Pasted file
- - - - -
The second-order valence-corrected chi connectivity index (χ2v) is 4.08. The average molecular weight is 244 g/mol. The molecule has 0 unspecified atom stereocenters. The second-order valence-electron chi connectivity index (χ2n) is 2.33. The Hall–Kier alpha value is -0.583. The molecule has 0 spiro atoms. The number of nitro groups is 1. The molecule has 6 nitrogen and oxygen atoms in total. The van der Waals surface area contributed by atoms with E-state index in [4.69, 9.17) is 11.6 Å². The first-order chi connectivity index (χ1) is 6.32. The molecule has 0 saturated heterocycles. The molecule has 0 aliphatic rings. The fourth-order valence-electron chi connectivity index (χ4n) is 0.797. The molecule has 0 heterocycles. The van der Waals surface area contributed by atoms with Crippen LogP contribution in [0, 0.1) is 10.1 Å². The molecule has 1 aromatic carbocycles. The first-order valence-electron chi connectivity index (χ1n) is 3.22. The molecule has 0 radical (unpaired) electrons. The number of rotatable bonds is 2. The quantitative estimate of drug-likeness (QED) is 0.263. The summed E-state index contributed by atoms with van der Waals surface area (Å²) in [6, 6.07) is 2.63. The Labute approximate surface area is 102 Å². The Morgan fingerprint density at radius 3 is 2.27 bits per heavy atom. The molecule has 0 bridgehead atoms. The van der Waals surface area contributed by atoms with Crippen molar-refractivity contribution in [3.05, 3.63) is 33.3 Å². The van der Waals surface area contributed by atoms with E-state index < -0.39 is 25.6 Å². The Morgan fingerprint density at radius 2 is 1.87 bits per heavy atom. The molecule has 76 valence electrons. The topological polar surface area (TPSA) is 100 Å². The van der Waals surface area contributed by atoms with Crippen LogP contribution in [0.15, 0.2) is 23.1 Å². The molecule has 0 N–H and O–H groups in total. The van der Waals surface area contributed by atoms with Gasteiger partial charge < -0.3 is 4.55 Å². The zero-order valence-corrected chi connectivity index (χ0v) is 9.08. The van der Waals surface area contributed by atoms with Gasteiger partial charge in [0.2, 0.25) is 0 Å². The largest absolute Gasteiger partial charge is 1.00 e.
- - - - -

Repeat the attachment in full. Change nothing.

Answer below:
The second-order valence-corrected chi connectivity index (χ2v) is 4.08. The average molecular weight is 244 g/mol. The molecule has 0 unspecified atom stereocenters. The second-order valence-electron chi connectivity index (χ2n) is 2.33. The Hall–Kier alpha value is -0.583. The molecule has 0 spiro atoms. The number of nitro groups is 1. The molecule has 6 nitrogen and oxygen atoms in total. The van der Waals surface area contributed by atoms with E-state index in [4.69, 9.17) is 11.6 Å². The first-order chi connectivity index (χ1) is 6.32. The molecule has 0 saturated heterocycles. The molecule has 0 aliphatic rings. The fourth-order valence-electron chi connectivity index (χ4n) is 0.797. The molecule has 0 heterocycles. The van der Waals surface area contributed by atoms with Crippen LogP contribution in [0, 0.1) is 10.1 Å². The molecule has 1 aromatic carbocycles. The first-order valence-electron chi connectivity index (χ1n) is 3.22. The molecule has 0 radical (unpaired) electrons. The number of rotatable bonds is 2. The quantitative estimate of drug-likeness (QED) is 0.263. The summed E-state index contributed by atoms with van der Waals surface area (Å²) in [6, 6.07) is 2.63. The Labute approximate surface area is 102 Å². The Morgan fingerprint density at radius 3 is 2.27 bits per heavy atom. The molecule has 0 bridgehead atoms. The van der Waals surface area contributed by atoms with Crippen molar-refractivity contribution in [3.05, 3.63) is 33.3 Å². The van der Waals surface area contributed by atoms with E-state index < -0.39 is 25.6 Å². The Morgan fingerprint density at radius 2 is 1.87 bits per heavy atom. The molecule has 76 valence electrons. The topological polar surface area (TPSA) is 100 Å². The van der Waals surface area contributed by atoms with Crippen LogP contribution in [0.15, 0.2) is 23.1 Å². The molecule has 0 N–H and O–H groups in total. The van der Waals surface area contributed by atoms with Gasteiger partial charge < -0.3 is 4.55 Å². The zero-order valence-corrected chi connectivity index (χ0v) is 9.08. The van der Waals surface area contributed by atoms with Gasteiger partial charge in [0.2, 0.25) is 0 Å². The largest absolute Gasteiger partial charge is 1.00 e.